Florida's a Mecca for retirees. You'll find them in condos, on golf courses, out boating or playing pool, but more than a few are behind bars.
Right now, Florida has nearly 100 inmates who are over 60 and have been locked up for at least 25 years. Many of them have very expensive health problems, and that's why democratic state Senator Chris Smith has a bill that would allow them to apply for early release.
"The cost to house and give them medical treatment in prison is four, five times the cost if they were out of prison, say, in a nursing home or somewhere," Sen. Smith said. "There's no chance of re-offending and it's a tremendous cost savings to the state."
On average, $100,000 a year for every elderly prisoner released.
Time, especially 25 years or more of it, can do wonders to change hearts and minds. And the older you get, the more enlightened you tend to be, but around here that's not always the case.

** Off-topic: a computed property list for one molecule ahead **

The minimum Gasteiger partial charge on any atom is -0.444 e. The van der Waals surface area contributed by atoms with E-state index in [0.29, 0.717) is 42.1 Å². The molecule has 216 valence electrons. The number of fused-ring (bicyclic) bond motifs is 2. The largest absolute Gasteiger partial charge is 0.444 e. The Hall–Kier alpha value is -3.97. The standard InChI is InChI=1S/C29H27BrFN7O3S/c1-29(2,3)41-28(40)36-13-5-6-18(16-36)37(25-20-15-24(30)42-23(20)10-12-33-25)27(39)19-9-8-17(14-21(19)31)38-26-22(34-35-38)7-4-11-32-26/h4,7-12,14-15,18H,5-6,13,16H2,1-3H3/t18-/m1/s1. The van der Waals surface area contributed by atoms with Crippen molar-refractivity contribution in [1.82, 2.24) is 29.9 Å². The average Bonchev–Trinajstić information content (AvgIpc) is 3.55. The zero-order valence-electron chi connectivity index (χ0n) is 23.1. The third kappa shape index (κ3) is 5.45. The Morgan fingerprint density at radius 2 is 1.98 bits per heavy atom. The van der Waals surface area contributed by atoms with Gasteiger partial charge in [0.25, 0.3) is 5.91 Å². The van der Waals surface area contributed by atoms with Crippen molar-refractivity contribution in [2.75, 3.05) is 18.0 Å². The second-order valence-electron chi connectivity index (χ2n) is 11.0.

It's a reality Jim Hinson knows all too well. He's worked in many of Florida's prison hospitals, and he'll tell you while taking care of older inmates can be expensive, there could be a far greater public safety cost to letting them out.
"I would not just summarily say that after a certain age, we don't need to keep inmates in prison. Age is not necessarily a factor of repentance."
The bill does have a review process elderly inmates would have to pass before they could be released, but even that may not be enough to appease tough-on-crime lawmakers.
What happens next could depend on their appetite for money and forgiveness.
Under the bill, the Florida Parole Commission would have the final say on whether an elderly inmate can be granted early release.